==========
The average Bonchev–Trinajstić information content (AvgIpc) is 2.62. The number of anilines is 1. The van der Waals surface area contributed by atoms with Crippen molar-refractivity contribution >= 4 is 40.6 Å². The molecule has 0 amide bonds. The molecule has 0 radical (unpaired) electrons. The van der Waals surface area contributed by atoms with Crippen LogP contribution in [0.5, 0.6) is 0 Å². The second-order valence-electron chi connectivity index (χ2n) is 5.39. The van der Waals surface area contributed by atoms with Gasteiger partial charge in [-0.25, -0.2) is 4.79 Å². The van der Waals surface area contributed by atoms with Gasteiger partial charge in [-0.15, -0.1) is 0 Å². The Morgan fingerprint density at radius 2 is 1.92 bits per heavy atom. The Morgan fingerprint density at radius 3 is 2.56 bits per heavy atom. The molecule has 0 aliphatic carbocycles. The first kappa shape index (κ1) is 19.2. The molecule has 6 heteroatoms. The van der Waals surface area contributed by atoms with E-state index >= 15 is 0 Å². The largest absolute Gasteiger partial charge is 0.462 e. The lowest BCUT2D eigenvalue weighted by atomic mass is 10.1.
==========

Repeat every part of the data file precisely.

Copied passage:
The average Bonchev–Trinajstić information content (AvgIpc) is 2.62. The number of anilines is 1. The van der Waals surface area contributed by atoms with Crippen molar-refractivity contribution >= 4 is 40.6 Å². The molecule has 0 amide bonds. The molecule has 0 radical (unpaired) electrons. The van der Waals surface area contributed by atoms with Crippen LogP contribution in [0.5, 0.6) is 0 Å². The second-order valence-electron chi connectivity index (χ2n) is 5.39. The van der Waals surface area contributed by atoms with Gasteiger partial charge in [-0.25, -0.2) is 4.79 Å². The van der Waals surface area contributed by atoms with Gasteiger partial charge in [-0.15, -0.1) is 0 Å². The Morgan fingerprint density at radius 2 is 1.92 bits per heavy atom. The Morgan fingerprint density at radius 3 is 2.56 bits per heavy atom. The molecule has 0 aliphatic carbocycles. The first kappa shape index (κ1) is 19.2. The molecule has 6 heteroatoms. The van der Waals surface area contributed by atoms with E-state index >= 15 is 0 Å². The largest absolute Gasteiger partial charge is 0.462 e. The lowest BCUT2D eigenvalue weighted by atomic mass is 10.1.